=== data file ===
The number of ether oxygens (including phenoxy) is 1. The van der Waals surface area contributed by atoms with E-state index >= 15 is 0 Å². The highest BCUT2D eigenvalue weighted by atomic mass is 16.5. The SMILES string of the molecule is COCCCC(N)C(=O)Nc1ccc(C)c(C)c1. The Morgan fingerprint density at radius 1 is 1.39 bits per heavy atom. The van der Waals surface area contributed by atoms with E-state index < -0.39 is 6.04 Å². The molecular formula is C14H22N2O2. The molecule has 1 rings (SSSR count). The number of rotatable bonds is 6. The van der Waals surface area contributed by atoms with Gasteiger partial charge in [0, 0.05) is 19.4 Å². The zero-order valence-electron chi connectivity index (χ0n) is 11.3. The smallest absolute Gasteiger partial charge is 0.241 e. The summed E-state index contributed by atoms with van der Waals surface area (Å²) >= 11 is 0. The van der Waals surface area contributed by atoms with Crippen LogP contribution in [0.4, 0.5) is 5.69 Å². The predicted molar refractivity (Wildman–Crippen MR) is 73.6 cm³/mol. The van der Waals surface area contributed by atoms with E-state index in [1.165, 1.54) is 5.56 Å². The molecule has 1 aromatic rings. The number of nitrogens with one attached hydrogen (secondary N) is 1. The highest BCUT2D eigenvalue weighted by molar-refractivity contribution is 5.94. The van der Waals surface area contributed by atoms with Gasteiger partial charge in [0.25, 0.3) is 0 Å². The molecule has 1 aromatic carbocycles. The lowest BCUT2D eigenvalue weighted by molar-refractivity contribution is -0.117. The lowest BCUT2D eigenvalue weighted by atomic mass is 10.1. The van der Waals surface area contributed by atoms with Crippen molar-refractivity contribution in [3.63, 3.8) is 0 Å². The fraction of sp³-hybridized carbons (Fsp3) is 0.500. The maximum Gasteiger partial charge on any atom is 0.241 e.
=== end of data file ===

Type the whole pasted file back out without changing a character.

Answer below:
The number of ether oxygens (including phenoxy) is 1. The van der Waals surface area contributed by atoms with E-state index >= 15 is 0 Å². The highest BCUT2D eigenvalue weighted by atomic mass is 16.5. The SMILES string of the molecule is COCCCC(N)C(=O)Nc1ccc(C)c(C)c1. The Morgan fingerprint density at radius 1 is 1.39 bits per heavy atom. The van der Waals surface area contributed by atoms with E-state index < -0.39 is 6.04 Å². The molecular formula is C14H22N2O2. The molecule has 1 rings (SSSR count). The number of rotatable bonds is 6. The van der Waals surface area contributed by atoms with Gasteiger partial charge in [0, 0.05) is 19.4 Å². The zero-order valence-electron chi connectivity index (χ0n) is 11.3. The smallest absolute Gasteiger partial charge is 0.241 e. The summed E-state index contributed by atoms with van der Waals surface area (Å²) >= 11 is 0. The van der Waals surface area contributed by atoms with Crippen LogP contribution in [0.4, 0.5) is 5.69 Å². The predicted molar refractivity (Wildman–Crippen MR) is 73.6 cm³/mol. The van der Waals surface area contributed by atoms with E-state index in [1.165, 1.54) is 5.56 Å². The molecule has 1 aromatic rings. The number of nitrogens with one attached hydrogen (secondary N) is 1. The highest BCUT2D eigenvalue weighted by molar-refractivity contribution is 5.94. The van der Waals surface area contributed by atoms with Gasteiger partial charge in [0.25, 0.3) is 0 Å². The molecule has 1 aromatic carbocycles. The lowest BCUT2D eigenvalue weighted by molar-refractivity contribution is -0.117. The lowest BCUT2D eigenvalue weighted by atomic mass is 10.1. The van der Waals surface area contributed by atoms with Crippen molar-refractivity contribution in [3.63, 3.8) is 0 Å². The fraction of sp³-hybridized carbons (Fsp3) is 0.500. The maximum Gasteiger partial charge on any atom is 0.241 e.